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Getting the Cooties Treatment

Cliques. You’ll find them at every level of society, from inner-city gangs to high-ranking professional circles.

The social hierarchy we call cliques took a startling turn for me once. Afterward, I had to smile at the irony.

 It happened one summer when my husband and I attended a family camp. Most of the attendees looked forward to seeing old friends who lived too far away to visit except for this annual get-together. These were the camp regulars.

Then there were people like my husband and me, newbies in the group. Although the other campers were kind, we arrived feeling a bit like outsiders.  We didn’t know a lot of people. And that was okay. We understood the regulars had old friends whose lives they wanted to catch up with since the last time they were together.

My extroverted husband can walk up to strangers and start a conversation. That’s never been my strong suit.

However, one day at lunch, I remembered a saying I had heard: “If you’re in a safe place, find the loneliest person in the room and go sit with them.” That sounded like a good idea, since my husband couldn’t be there that day and I was feeling a little lonely.

 At the bottom of the camp’s social pecking order was a special set of people from what appeared to be a group home. They were socially awkward and a bit abnormal. Again, most campers treated them kindly; they just found it challenging to get to know them.

Feeling abnormally outgoing that day, I thought I could reach out and be a friend to the friendless.

One of this group was a small lady I will call Shirley. I followed her in the lunch line, chatting and comparing hearing aids. (What else is there to talk about with a stranger who is on a different wavelength?) I could sympathize with her image, since a lot of people think hearing loss also equals brain loss.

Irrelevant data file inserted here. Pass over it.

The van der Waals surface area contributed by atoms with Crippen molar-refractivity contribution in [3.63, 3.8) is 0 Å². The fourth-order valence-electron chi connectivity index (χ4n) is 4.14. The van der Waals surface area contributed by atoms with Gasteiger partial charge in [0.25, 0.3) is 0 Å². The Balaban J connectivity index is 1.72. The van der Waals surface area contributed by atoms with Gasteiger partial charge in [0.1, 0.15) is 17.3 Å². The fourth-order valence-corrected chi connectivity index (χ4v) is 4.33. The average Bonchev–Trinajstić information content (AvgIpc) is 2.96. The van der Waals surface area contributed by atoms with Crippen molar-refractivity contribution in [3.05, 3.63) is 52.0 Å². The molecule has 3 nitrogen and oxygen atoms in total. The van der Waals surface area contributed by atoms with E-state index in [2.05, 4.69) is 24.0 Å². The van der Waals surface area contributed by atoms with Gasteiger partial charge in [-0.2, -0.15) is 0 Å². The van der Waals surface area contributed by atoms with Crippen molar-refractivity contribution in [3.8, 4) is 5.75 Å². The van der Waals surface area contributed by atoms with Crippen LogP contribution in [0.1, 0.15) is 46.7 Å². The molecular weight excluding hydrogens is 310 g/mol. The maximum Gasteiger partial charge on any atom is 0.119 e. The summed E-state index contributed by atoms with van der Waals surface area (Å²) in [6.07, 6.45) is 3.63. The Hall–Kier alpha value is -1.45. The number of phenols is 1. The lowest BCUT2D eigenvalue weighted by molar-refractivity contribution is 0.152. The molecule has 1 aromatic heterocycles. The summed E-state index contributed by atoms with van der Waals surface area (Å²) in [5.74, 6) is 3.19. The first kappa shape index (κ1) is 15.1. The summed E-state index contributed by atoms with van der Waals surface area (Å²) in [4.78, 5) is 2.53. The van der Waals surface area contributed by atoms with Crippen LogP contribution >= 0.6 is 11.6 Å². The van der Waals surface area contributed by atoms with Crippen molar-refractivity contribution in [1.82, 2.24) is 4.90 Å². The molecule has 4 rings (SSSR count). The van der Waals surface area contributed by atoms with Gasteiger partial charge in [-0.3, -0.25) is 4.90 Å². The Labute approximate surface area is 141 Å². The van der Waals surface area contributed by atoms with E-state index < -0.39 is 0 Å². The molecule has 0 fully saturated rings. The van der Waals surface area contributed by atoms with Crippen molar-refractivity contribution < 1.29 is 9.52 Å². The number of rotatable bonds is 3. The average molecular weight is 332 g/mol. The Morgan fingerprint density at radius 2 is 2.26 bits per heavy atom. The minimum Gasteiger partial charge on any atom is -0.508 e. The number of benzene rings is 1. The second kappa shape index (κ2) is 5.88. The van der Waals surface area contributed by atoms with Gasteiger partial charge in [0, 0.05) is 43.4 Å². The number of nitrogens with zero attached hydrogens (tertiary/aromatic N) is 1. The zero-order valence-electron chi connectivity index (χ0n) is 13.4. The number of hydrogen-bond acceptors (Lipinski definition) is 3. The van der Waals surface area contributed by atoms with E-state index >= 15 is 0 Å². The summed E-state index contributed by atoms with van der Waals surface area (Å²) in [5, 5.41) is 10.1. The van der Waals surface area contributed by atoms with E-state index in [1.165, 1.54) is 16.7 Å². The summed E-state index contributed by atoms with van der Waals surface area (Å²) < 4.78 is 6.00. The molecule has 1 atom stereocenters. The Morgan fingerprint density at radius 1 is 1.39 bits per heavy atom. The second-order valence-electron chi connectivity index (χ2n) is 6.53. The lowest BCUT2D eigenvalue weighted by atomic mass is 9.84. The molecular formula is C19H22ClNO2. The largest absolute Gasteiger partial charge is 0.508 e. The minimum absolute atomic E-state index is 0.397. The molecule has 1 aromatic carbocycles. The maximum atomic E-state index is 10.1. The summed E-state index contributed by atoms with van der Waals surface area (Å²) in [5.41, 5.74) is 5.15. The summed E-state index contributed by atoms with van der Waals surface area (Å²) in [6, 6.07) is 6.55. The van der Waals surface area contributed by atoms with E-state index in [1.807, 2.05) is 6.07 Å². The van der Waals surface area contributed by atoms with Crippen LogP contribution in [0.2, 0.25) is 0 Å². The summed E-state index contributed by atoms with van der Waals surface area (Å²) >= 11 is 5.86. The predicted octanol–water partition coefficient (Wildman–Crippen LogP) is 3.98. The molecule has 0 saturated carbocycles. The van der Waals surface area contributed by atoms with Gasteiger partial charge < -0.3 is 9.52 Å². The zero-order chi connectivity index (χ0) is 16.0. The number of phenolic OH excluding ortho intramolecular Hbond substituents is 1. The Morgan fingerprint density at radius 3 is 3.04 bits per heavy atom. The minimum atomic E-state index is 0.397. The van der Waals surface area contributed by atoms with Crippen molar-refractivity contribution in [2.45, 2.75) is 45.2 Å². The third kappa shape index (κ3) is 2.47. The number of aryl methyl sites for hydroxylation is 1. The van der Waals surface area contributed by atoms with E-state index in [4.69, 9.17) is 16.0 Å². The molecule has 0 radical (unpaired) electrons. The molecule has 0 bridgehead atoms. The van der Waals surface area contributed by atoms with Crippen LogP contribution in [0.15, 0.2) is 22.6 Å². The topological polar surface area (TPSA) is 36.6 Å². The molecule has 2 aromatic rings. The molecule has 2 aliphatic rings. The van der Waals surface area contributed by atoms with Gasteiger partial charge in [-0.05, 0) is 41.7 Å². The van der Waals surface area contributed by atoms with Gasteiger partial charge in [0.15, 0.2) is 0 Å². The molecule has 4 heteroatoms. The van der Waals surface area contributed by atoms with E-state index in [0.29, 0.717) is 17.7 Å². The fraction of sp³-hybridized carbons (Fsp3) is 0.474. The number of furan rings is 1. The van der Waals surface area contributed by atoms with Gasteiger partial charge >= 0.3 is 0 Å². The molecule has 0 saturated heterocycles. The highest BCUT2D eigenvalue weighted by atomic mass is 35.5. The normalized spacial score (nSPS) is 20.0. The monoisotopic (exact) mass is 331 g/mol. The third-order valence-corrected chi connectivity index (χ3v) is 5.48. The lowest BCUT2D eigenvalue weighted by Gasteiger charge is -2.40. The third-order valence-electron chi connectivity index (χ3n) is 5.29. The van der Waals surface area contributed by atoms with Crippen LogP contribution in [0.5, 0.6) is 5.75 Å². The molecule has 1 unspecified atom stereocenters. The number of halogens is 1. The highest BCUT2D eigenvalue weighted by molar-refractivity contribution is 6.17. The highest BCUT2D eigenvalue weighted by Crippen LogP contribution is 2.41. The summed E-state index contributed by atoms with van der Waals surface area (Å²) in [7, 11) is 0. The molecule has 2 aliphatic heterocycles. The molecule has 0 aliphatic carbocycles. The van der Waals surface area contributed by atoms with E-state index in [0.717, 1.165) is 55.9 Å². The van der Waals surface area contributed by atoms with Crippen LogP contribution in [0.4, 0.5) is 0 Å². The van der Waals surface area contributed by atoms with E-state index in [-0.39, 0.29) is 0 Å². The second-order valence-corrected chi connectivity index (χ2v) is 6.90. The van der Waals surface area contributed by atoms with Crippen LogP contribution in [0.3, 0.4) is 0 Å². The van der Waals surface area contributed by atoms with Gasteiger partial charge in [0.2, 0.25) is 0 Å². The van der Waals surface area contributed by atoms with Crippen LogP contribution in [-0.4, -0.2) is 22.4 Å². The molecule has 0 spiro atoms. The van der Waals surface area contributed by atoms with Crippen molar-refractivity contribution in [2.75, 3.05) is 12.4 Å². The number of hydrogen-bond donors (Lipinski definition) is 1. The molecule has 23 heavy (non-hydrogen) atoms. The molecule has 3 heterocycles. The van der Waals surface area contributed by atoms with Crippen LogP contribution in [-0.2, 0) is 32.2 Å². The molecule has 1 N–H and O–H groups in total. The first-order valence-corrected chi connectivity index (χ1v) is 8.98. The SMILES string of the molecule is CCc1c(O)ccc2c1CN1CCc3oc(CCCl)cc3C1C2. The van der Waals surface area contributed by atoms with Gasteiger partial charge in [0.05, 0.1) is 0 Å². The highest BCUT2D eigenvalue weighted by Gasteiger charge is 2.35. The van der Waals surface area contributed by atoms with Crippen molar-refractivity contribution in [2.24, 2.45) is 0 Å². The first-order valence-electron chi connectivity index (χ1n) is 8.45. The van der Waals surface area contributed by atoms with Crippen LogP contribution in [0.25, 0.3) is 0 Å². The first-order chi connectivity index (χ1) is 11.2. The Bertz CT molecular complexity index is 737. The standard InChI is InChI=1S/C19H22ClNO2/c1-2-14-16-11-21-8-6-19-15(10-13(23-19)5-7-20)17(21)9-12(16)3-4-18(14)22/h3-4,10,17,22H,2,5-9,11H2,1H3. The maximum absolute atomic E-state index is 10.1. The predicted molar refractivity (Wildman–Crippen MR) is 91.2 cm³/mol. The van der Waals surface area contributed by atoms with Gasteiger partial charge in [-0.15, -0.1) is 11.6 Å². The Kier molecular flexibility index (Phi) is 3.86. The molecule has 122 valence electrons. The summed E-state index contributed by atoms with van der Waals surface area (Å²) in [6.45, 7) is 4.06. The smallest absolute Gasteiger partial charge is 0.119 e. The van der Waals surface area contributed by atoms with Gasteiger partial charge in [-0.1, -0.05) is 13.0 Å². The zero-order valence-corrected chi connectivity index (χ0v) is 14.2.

I followed this older, special needs lady to a lunch table, carefully balancing my flimsy tray of camp food. As I sat down next to Shirley, she said rather brusquely, “You need to move down. I have some friends coming.”

Whap! Like a slap across the head, Shirley blurted out what the “normal" people were too polite to say. This clique—albeit at the bottom of society’s totem pole-- wanted to be left alone in their comradery. I didn’t qualify as a friend.

Being rejected by the rejected; it stung for a bit. It’s a good thing I had a healthy sense of humor and could smile at the irony of it all.

Later, we found some couples who treated everyone the same. No more being held aloof like we had cooties. I think we may go back sometime.

What about you? Ever been excluded from a clique? Use the comment box below and tell us about it.





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